Iran protests: Tehran BURNS as dozens dead in 107 cities amid internet blackout

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The protests impoverished out over the weekend after authorities abruptly announced a hike in petrol rates at midnight on Friday. The move saw the rollout of a rationing scheme which sent worths soaring by at least 50 percent, in part triggered to offset the intents of crippling US sanctions on the country’s economy.

The plan was agreed by the Supreme Congress of Economic Coordination, which is made up of President Hassan Rouhani, judiciary chief Ebrahim Raisi and Rabble-rouser of Parliament Ali Larijani.

Iran’s Supreme Leader Ayatollah Ali Khamenei bankrupt the move, saying it was based on expert opinion and should be supported.

The replace withs were said to be part of a scheme aimed at raising funds for Iran’s poorest, but multitudinous Iranians already struggling under rising inflation were keen to take to the streets in protests which soon turned violent.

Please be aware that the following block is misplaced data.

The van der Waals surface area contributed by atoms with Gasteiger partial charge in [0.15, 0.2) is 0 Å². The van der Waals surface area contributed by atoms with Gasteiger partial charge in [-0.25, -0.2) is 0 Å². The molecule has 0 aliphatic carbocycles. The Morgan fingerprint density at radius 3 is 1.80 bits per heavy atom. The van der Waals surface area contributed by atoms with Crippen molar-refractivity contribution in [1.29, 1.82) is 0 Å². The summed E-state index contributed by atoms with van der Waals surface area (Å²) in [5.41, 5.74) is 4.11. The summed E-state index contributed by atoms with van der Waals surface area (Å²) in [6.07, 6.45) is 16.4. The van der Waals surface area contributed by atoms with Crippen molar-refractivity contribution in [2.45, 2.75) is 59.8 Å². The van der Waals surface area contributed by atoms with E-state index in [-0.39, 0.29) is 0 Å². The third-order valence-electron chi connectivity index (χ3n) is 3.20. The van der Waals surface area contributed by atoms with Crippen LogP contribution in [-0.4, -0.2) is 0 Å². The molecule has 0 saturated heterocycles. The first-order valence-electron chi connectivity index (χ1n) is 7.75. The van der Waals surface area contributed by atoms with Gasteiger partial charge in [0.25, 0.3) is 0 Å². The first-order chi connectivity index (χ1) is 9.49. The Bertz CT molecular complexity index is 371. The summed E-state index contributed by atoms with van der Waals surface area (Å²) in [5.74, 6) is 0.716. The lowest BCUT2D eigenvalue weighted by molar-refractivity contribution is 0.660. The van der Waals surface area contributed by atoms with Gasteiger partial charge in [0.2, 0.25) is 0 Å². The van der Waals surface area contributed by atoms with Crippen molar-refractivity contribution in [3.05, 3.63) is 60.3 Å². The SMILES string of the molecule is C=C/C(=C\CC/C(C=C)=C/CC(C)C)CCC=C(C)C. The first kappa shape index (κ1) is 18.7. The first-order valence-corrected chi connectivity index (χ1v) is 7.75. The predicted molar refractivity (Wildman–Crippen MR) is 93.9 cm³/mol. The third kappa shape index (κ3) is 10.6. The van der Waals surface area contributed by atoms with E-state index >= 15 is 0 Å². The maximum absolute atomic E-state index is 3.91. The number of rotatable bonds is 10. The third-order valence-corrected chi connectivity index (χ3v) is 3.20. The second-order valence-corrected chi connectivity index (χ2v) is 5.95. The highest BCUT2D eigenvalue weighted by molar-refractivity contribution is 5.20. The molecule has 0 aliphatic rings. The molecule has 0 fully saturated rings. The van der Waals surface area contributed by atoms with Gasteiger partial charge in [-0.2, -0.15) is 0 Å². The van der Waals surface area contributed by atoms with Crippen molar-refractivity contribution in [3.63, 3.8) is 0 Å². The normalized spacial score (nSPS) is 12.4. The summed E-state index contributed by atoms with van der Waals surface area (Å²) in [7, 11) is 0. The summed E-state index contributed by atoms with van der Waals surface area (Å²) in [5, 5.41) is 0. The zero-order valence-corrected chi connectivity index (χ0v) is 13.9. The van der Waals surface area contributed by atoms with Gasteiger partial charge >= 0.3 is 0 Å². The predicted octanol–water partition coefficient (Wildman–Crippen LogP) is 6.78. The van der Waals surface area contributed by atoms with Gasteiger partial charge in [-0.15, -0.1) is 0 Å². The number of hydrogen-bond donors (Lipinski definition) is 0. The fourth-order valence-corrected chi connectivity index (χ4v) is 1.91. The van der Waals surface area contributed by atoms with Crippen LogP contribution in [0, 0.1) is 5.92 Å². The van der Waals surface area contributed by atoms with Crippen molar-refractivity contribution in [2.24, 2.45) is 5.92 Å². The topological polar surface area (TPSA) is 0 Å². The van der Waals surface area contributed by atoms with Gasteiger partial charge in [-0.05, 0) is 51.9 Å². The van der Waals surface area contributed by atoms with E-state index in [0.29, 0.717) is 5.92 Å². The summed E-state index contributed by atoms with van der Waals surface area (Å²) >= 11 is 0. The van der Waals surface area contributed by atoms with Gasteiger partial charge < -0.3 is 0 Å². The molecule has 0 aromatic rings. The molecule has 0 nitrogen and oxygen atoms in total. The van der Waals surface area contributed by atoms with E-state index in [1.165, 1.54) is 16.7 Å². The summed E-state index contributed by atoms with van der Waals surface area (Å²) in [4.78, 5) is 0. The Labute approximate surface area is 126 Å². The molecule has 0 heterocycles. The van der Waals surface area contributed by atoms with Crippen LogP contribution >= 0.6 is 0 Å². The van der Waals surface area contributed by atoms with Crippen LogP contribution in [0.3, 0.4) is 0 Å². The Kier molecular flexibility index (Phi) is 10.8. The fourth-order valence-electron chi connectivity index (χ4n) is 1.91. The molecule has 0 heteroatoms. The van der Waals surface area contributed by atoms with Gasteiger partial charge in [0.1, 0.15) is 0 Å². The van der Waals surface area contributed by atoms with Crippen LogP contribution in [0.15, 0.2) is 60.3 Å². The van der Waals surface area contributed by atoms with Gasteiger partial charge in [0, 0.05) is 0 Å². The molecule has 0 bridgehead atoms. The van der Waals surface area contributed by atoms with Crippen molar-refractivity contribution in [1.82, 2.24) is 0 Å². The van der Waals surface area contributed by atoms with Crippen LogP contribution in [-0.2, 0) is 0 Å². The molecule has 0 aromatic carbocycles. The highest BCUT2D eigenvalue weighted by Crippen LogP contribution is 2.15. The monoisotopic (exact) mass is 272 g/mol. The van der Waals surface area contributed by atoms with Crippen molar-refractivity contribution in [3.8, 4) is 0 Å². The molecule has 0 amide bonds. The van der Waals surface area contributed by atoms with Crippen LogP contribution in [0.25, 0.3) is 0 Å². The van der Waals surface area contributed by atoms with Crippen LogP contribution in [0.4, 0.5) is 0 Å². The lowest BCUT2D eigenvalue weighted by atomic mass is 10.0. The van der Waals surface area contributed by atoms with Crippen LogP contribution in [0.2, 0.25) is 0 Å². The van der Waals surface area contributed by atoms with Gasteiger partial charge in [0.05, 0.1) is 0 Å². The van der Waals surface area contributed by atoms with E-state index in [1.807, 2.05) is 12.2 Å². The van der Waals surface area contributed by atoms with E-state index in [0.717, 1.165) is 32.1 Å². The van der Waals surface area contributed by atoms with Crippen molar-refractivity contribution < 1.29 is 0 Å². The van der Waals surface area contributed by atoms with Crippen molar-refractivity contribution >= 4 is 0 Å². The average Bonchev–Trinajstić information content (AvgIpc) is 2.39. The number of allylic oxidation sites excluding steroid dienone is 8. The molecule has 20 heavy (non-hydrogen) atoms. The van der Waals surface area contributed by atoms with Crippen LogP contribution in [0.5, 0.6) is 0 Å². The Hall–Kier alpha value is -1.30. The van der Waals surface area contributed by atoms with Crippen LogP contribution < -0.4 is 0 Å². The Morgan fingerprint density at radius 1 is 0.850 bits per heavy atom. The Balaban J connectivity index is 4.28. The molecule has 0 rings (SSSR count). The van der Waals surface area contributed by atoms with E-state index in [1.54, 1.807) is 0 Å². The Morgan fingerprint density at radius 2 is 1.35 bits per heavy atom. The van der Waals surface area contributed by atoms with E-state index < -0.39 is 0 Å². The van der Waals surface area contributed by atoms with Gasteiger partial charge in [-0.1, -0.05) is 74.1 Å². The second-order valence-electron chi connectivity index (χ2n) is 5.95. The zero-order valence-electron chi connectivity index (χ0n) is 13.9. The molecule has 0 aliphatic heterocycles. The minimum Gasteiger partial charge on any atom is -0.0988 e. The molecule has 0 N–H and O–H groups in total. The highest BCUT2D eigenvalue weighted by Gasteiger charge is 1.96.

According to describes from the National Council of Resistance of Iran (NCRI) on Monday, the insurrections are now in their third day and have spread to 107 cities.

Internet access in Iran has now been all but entirely cut off in attempts to conceal the “scope of the uprising and the scale of it brutality”, the NCRI report in investigated.

Some 61 people have been reported dead in 10 metropolises, but the NCRI said it expects the actual number to be much higher.

Most of the 61 ruins were recorded when the protests broke out on November 16, but those who demand been killed since have not been recorded.

Angry protestors in their thousands grabbed to the streets, abandoning vehicles on motorways and blocking roads.

According to the NCRI, Mr Khamenei ordered the Mutineer Guards and other suppressive forces to open fire on the demonstrations in multifarious cities.

Reports have come in of armed forced shooting indiscriminately at protestors in tries to disperse crowds and gain access to streets.

All active duty associates of the Revolutionary Guard have been recalled from annual resign and dispatched to protest scenes.

Maryam Rajavi, the President-elect of the NCRI, entreated the killings “a manifest case of crime against humanity”.

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